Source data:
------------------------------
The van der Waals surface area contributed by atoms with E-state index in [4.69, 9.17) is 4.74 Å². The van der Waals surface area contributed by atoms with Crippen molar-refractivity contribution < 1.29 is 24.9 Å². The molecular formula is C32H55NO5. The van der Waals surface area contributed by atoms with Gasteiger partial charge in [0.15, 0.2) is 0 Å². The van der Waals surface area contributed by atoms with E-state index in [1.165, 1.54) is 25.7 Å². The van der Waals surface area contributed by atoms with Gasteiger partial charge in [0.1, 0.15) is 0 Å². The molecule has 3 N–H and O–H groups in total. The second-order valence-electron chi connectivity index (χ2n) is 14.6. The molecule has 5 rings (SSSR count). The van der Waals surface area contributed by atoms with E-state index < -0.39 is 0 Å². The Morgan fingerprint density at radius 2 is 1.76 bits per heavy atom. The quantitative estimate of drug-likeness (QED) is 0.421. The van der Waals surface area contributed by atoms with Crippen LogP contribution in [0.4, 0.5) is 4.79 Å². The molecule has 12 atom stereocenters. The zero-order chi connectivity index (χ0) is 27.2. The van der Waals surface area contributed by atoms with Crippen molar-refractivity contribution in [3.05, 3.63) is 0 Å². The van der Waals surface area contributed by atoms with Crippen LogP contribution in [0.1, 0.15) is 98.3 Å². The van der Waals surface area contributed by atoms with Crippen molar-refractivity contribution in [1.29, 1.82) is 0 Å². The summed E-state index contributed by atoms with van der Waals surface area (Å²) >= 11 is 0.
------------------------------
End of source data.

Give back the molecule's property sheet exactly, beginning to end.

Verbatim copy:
The van der Waals surface area contributed by atoms with E-state index in [4.69, 9.17) is 4.74 Å². The van der Waals surface area contributed by atoms with Crippen molar-refractivity contribution < 1.29 is 24.9 Å². The molecular formula is C32H55NO5. The van der Waals surface area contributed by atoms with Gasteiger partial charge in [0.15, 0.2) is 0 Å². The van der Waals surface area contributed by atoms with E-state index in [1.165, 1.54) is 25.7 Å². The van der Waals surface area contributed by atoms with Gasteiger partial charge in [0.1, 0.15) is 0 Å². The molecule has 3 N–H and O–H groups in total. The second-order valence-electron chi connectivity index (χ2n) is 14.6. The molecule has 5 rings (SSSR count). The van der Waals surface area contributed by atoms with E-state index < -0.39 is 0 Å². The Morgan fingerprint density at radius 2 is 1.76 bits per heavy atom. The quantitative estimate of drug-likeness (QED) is 0.421. The van der Waals surface area contributed by atoms with Crippen LogP contribution in [0.4, 0.5) is 4.79 Å². The molecule has 12 atom stereocenters. The zero-order chi connectivity index (χ0) is 27.2. The van der Waals surface area contributed by atoms with Crippen molar-refractivity contribution in [3.05, 3.63) is 0 Å². The van der Waals surface area contributed by atoms with Crippen LogP contribution in [0.1, 0.15) is 98.3 Å². The van der Waals surface area contributed by atoms with Crippen molar-refractivity contribution in [1.29, 1.82) is 0 Å². The summed E-state index contributed by atoms with van der Waals surface area (Å²) >= 11 is 0.